Pocketbook concerns have merged with environmental interests in recent years, with homeowners and buyers focusing on green building with new enthusiasm. For decades, environmentally aware architects, builders and consumers have touted the benefits of solar power, careful land use, recycling and using less energy, along with the cost-saving payback of such efforts.
Since 2003, the number of counties with green building programs has risen from eight to 39, according to an American Institute of Architects (AIA) study titled, "Local Leaders in Sustainability: Green Counties." The study found that the eastern region of the country, which includes the Washington area, has the most counties with green building programs, with 19 programs covering a population of about 19 million people.
The study focuses on Montgomery County as one example of an innovative program that has encouraged the development of sustainable buildings. The Arlington County government introduced the Green Home Choice Program in 2003 as incentive for builders to go green. The program includes listings of the techniques and products that make homes more environmentally friendly.
The District was named one of the Top Ten Best U.S. Green Roof Cities by the advocacy group Green Roofs for Healthy Cities. Todd Tibbitts, senior vice president for property services at Post Properties Inc., wrote in an article on green roofs for Units magazine that in 2007, more than 55,000 square feet of new green roofs were installed in the District.
Green roofs, which can be installed on residential and commercial buildings, feature landscaping and foliage on the top of the building that often can be used by residents and tenants as a natural space for relaxing and socializing. Green roofs limit water runoff, shield the rooftop from damaging ultraviolet rays and provide extra insulation that minimizes cooling costs and cuts down noise pollution. A green roof can add to the life span of a roof, in some cases doubling the length of time the roof can function.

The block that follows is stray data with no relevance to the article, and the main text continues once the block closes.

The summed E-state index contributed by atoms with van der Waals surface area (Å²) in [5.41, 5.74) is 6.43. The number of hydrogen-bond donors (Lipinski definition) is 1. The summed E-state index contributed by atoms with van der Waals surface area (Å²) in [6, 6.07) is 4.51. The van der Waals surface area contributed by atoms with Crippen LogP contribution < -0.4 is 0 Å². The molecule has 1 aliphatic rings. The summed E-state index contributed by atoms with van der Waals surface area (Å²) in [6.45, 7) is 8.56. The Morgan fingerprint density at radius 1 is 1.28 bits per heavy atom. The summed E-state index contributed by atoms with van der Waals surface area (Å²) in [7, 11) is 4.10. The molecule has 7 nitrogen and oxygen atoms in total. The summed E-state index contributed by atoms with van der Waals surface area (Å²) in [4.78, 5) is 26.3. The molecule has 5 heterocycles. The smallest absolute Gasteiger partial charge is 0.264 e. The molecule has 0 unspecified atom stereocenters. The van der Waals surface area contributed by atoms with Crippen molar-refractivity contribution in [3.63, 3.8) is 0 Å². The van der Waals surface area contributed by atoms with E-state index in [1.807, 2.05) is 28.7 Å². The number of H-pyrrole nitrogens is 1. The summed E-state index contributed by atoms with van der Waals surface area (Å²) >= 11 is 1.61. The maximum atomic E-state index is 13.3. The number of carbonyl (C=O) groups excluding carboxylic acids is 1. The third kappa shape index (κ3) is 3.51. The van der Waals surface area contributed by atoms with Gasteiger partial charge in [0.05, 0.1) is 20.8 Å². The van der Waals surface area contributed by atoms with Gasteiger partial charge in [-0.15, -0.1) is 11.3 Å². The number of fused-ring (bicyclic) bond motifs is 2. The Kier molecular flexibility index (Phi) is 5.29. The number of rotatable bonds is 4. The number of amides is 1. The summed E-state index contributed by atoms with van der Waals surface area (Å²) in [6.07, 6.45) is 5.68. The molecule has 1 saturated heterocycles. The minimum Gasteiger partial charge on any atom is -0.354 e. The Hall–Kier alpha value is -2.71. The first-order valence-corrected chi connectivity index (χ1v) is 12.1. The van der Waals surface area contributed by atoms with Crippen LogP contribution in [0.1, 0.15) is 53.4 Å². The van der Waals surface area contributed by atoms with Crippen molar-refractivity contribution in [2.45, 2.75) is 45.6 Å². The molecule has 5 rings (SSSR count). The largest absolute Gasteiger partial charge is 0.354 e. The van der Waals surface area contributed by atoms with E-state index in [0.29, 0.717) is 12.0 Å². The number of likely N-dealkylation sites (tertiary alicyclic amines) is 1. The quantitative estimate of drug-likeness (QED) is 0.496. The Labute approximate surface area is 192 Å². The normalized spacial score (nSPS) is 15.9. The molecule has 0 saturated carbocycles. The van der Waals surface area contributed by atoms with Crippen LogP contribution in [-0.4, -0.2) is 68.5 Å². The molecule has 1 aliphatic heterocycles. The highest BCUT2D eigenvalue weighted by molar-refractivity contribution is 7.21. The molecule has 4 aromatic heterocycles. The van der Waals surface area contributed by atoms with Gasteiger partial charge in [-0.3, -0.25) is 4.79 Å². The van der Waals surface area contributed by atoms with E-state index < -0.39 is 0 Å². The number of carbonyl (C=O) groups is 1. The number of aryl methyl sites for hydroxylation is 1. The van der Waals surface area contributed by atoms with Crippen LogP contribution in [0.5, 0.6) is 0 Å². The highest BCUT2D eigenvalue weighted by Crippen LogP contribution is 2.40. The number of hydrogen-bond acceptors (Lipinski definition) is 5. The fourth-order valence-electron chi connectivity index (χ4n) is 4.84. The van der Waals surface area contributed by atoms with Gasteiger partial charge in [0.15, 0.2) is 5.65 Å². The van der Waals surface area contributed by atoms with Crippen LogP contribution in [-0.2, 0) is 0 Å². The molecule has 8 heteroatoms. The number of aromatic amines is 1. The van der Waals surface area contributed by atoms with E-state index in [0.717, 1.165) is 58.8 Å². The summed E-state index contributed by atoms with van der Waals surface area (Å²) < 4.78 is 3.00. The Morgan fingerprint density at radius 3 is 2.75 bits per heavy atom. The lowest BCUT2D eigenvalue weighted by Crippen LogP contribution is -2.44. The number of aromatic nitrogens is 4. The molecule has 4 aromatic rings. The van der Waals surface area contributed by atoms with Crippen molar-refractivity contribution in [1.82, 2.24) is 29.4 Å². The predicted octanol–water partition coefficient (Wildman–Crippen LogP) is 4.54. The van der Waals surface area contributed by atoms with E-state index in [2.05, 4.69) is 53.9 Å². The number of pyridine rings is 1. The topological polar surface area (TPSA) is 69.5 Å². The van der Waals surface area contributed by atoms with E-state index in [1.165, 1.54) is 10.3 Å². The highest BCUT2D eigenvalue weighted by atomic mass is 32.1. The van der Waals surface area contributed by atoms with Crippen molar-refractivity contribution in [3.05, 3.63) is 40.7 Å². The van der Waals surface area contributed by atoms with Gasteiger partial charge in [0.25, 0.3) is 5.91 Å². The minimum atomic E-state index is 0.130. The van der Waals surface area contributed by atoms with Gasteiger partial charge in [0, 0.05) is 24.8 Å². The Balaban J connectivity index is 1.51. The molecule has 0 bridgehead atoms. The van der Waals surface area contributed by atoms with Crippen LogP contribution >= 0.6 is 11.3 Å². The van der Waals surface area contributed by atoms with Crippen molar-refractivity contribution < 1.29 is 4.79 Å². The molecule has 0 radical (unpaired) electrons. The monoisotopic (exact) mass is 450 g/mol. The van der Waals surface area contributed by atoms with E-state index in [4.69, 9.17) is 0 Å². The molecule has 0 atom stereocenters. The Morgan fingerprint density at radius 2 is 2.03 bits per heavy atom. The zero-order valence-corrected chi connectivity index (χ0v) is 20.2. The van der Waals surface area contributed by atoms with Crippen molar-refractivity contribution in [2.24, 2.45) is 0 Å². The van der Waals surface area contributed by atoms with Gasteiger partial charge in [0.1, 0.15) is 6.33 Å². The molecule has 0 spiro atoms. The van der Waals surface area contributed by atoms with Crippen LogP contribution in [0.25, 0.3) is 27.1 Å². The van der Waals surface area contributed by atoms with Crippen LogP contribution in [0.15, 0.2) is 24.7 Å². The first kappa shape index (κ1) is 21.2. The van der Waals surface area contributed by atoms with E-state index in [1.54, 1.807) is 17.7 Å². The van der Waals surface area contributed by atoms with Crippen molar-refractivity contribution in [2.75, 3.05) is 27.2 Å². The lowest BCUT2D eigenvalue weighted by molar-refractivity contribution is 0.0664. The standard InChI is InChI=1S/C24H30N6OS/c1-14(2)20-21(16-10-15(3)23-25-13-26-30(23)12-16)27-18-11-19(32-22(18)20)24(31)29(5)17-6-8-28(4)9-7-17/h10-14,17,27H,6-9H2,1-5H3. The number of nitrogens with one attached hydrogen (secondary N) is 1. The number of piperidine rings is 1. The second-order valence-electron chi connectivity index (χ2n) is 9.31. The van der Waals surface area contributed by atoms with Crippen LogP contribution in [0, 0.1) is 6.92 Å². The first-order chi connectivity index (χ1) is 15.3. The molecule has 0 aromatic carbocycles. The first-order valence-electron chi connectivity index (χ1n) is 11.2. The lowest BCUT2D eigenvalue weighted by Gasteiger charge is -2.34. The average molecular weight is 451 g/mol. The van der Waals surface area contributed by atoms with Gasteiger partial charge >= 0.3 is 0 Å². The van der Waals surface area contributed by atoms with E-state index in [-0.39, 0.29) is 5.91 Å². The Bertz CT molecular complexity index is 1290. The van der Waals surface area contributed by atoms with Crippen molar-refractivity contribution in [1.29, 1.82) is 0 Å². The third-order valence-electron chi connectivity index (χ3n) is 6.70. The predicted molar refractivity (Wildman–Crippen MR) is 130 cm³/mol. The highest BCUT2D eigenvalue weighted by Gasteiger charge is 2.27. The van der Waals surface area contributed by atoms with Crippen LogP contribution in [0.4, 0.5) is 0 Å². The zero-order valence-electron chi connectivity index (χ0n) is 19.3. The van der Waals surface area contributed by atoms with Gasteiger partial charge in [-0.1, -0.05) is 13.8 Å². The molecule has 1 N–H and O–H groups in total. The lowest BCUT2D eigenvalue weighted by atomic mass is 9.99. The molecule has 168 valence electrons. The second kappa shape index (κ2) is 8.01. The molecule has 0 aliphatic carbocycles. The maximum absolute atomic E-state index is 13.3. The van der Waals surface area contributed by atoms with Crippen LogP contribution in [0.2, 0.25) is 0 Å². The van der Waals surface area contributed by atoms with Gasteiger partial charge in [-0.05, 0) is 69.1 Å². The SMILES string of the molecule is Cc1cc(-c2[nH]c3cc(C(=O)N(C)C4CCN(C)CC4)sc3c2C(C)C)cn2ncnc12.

National and local builders have responded to buyer interest in green building. A survey released in July from the U.S. Green Building Council (USGBC) and McGraw-Hill Construction revealed that 78 percent of homeowners earning less than $50,000 per year say they would be inclined to purchase a green home. This same survey estimates that more than 330,000 market rate homes with green features have been built in the United States during the past three years, representing a $36 billion per year industry.
The "Home Preferences of Green Home Buyers" survey by McGraw-Hill Construction and the National Association of Home Builders (NAHB) in 2006 said that home buyers are willing to pay an average premium of $18,500 for greener and cleaner homes. A 2007 NAHB-McGraw Hill study predicted that during the next decade, green building construction will increase an average of 30 percent to 60 percent each year. By 2010, up to 10 percent of the housing starts in the United States are predicted to include green building, compared with just 2 percent of housing starts in 2005.
The number of Energy Star-certified homes has doubled since 2001. Energy Star-certified homes meet high standards of energy efficiency as established in a joint program of the Environmental Protection Agency and the Department of Energy.
Plenty of smaller and custom builders locally focus on green building for their customers, including Arlington Design Homes, Sagatov Associates Inc., JBL Construction LLC, Cathedral Investments, High Tec Homes LLC and Studio 109 with M.T. Puskar Construction Co. Inc., all of which have built energy-efficient homes in the Washington area.
Green building also has swept through the remodeling business, with homeowners turning to contractors to increase the energy-efficiency of their homes. The National Association of Home Builders' quarterly Remodeling Market Index released in June reported that 33 percent of the surveyed remodeling contractors said clients had hired them to make changes to their homes to conserve energy.